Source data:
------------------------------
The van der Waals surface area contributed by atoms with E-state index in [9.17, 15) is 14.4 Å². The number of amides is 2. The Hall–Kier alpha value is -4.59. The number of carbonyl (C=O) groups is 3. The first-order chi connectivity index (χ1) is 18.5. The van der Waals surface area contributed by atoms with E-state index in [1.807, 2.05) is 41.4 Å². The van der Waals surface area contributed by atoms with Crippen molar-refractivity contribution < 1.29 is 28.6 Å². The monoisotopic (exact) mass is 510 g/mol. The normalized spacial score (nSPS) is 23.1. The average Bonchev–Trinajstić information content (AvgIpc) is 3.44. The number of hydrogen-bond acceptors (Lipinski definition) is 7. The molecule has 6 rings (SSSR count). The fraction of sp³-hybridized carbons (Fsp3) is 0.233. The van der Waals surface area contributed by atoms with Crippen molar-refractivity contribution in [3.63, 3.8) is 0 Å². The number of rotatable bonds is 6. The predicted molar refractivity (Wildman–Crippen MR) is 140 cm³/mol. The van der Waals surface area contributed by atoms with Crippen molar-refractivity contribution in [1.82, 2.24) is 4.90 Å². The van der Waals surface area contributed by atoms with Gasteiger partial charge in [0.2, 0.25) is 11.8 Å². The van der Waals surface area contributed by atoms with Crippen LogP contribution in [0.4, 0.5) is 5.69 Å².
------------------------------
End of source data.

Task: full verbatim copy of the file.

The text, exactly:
The van der Waals surface area contributed by atoms with E-state index in [9.17, 15) is 14.4 Å². The number of amides is 2. The Hall–Kier alpha value is -4.59. The number of carbonyl (C=O) groups is 3. The first-order chi connectivity index (χ1) is 18.5. The van der Waals surface area contributed by atoms with E-state index in [1.807, 2.05) is 41.4 Å². The van der Waals surface area contributed by atoms with Crippen molar-refractivity contribution < 1.29 is 28.6 Å². The monoisotopic (exact) mass is 510 g/mol. The normalized spacial score (nSPS) is 23.1. The average Bonchev–Trinajstić information content (AvgIpc) is 3.44. The number of hydrogen-bond acceptors (Lipinski definition) is 7. The molecule has 6 rings (SSSR count). The fraction of sp³-hybridized carbons (Fsp3) is 0.233. The van der Waals surface area contributed by atoms with Crippen molar-refractivity contribution in [3.63, 3.8) is 0 Å². The number of rotatable bonds is 6. The predicted molar refractivity (Wildman–Crippen MR) is 140 cm³/mol. The van der Waals surface area contributed by atoms with Crippen molar-refractivity contribution in [1.82, 2.24) is 4.90 Å². The van der Waals surface area contributed by atoms with Gasteiger partial charge in [0.2, 0.25) is 11.8 Å². The van der Waals surface area contributed by atoms with Crippen LogP contribution in [0.4, 0.5) is 5.69 Å².